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Rising cereal prices are negatively affecting food access for poor households

  • Food Security Outlook Update
  • Mali
  • August 2017
Rising cereal prices are negatively affecting food access for poor households

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  • Key Messages
  • Key Messages
    • The growing season across the country is making average to good progress. The above-average cropping rates, farm input assistance, and good rainfall outlook through the month of September bode well for average to good levels of crop production in all parts of the country.

    • There are still adequate cereal supplies on markets around the country. Prices in southern farming areas are near or below-average and are still 15 to more than 30 percent above-average on markets in the Gao and Timbuktu regions.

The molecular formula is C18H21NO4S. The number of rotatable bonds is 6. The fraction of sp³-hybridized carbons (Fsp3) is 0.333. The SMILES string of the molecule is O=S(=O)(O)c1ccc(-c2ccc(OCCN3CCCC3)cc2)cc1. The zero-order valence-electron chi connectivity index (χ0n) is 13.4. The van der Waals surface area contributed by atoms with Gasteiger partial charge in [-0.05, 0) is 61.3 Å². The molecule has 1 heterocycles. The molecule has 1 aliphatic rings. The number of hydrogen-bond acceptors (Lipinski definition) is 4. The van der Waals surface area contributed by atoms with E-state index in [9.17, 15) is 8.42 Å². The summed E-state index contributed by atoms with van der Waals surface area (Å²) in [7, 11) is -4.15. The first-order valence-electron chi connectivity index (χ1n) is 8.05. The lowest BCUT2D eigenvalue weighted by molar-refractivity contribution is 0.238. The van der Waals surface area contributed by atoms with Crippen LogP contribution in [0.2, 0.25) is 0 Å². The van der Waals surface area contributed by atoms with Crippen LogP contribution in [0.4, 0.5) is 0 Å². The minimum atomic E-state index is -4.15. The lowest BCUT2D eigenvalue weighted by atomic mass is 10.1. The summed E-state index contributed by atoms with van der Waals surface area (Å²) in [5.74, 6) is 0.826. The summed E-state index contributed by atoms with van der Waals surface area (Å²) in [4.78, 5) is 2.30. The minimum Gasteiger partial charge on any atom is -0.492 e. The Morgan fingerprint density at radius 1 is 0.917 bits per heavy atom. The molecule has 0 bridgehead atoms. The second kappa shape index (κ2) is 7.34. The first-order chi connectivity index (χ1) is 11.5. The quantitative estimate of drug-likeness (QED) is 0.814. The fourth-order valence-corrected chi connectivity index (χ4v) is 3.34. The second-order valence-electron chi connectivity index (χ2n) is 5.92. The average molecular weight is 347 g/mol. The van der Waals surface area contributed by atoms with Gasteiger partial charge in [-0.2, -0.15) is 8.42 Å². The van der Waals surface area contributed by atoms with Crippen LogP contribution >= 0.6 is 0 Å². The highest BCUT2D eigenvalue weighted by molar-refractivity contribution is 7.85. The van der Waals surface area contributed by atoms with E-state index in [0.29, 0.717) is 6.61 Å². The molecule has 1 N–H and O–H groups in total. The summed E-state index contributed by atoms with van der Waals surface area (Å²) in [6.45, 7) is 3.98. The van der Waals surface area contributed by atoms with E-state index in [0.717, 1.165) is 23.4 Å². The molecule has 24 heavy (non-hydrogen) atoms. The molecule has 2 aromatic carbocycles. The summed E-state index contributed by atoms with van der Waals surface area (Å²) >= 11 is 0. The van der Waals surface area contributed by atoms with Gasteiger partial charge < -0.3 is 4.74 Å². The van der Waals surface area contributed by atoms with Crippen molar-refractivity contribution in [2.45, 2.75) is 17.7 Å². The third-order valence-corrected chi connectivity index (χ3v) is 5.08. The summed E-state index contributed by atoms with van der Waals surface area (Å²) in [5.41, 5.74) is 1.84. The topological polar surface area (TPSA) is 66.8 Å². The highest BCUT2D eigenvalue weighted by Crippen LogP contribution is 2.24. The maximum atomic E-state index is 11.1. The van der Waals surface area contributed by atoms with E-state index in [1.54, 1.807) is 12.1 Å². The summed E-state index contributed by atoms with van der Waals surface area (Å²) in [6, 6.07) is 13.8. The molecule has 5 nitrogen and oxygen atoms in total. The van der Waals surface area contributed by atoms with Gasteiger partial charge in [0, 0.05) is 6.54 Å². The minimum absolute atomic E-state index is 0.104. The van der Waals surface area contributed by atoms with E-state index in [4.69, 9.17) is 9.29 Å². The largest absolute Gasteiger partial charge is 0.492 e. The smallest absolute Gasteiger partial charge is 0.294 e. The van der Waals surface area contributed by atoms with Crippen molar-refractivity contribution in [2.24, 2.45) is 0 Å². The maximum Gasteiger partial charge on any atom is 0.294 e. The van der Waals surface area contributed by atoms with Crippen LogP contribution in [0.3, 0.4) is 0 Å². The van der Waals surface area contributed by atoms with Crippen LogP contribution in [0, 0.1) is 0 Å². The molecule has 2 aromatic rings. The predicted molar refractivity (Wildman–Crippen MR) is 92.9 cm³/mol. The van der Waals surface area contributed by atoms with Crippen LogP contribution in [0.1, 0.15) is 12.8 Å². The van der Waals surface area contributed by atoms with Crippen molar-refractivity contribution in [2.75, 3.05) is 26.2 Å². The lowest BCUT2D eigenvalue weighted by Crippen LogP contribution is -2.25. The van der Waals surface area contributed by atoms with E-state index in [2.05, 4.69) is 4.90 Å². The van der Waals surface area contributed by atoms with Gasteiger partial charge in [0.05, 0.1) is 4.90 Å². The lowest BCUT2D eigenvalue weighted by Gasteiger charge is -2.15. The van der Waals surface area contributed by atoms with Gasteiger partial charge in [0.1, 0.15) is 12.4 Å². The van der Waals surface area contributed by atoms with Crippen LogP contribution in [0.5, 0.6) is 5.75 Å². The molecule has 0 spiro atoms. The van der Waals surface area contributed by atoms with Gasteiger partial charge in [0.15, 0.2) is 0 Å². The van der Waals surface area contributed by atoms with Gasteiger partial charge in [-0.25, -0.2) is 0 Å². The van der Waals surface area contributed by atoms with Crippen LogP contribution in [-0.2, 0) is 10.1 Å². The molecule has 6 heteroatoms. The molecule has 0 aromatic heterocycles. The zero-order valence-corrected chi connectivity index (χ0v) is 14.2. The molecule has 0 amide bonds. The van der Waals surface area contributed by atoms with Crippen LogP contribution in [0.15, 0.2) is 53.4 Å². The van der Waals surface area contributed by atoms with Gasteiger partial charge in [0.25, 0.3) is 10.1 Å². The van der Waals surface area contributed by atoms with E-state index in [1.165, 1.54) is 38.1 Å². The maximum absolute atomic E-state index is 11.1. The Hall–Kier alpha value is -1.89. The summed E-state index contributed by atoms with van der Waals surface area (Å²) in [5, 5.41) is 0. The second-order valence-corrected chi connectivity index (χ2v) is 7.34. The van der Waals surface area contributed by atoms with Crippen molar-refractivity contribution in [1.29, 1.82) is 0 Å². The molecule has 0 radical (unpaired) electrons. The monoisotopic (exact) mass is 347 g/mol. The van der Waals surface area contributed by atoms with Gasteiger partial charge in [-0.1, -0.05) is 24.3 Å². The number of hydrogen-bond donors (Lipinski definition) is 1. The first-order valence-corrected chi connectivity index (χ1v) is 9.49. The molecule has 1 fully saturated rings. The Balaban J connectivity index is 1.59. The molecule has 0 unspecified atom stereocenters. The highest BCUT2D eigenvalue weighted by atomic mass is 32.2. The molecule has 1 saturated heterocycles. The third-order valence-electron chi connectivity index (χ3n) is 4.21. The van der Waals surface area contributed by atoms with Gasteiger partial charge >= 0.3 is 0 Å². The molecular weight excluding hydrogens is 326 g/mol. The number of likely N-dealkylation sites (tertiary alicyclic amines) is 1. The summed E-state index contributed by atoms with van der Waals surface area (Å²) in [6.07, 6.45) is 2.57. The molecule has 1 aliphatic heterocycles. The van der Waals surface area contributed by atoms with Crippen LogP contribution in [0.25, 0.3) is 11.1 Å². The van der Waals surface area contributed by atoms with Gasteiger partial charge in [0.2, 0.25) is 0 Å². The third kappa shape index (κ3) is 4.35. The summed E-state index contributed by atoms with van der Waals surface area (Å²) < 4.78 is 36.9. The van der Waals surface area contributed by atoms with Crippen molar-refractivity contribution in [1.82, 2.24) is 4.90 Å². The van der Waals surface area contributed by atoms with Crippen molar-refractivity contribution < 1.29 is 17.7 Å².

• ·        Limited market access with the rising price of cereals in rice-growing areas and the Gourma area of the Gao and Timbuktu regions, localized areas of the Inner Niger River Delta, and the Western Sahel is prompting households to atypically scale up their recourse to wage labor, borrowing, and cutbacks in nonfood spending, which will keep them in the Stressed (IPC Phase 2) phase of food insecurity through the end of September 2017.

    • The approximately 7,355 members of poor households hard hit by the July floods (OCHA, August 2017) are having difficulty meeting their food and nonfood needs on account of the loss of their livelihoods. Accordingly, they will be facing Stressed (IPC Phase 2) food security conditions through the month of October.



    Progress of the growing season

    In general, the growing season across the country is making average to good progress with the normal to above-normal rainfall activity. Larger than average areas have been planted in crops with the timely start of the growing season and the farm input assistance furnished by the government and its partners. Crop maintenance work is providing average food and income-earning opportunities for poor households.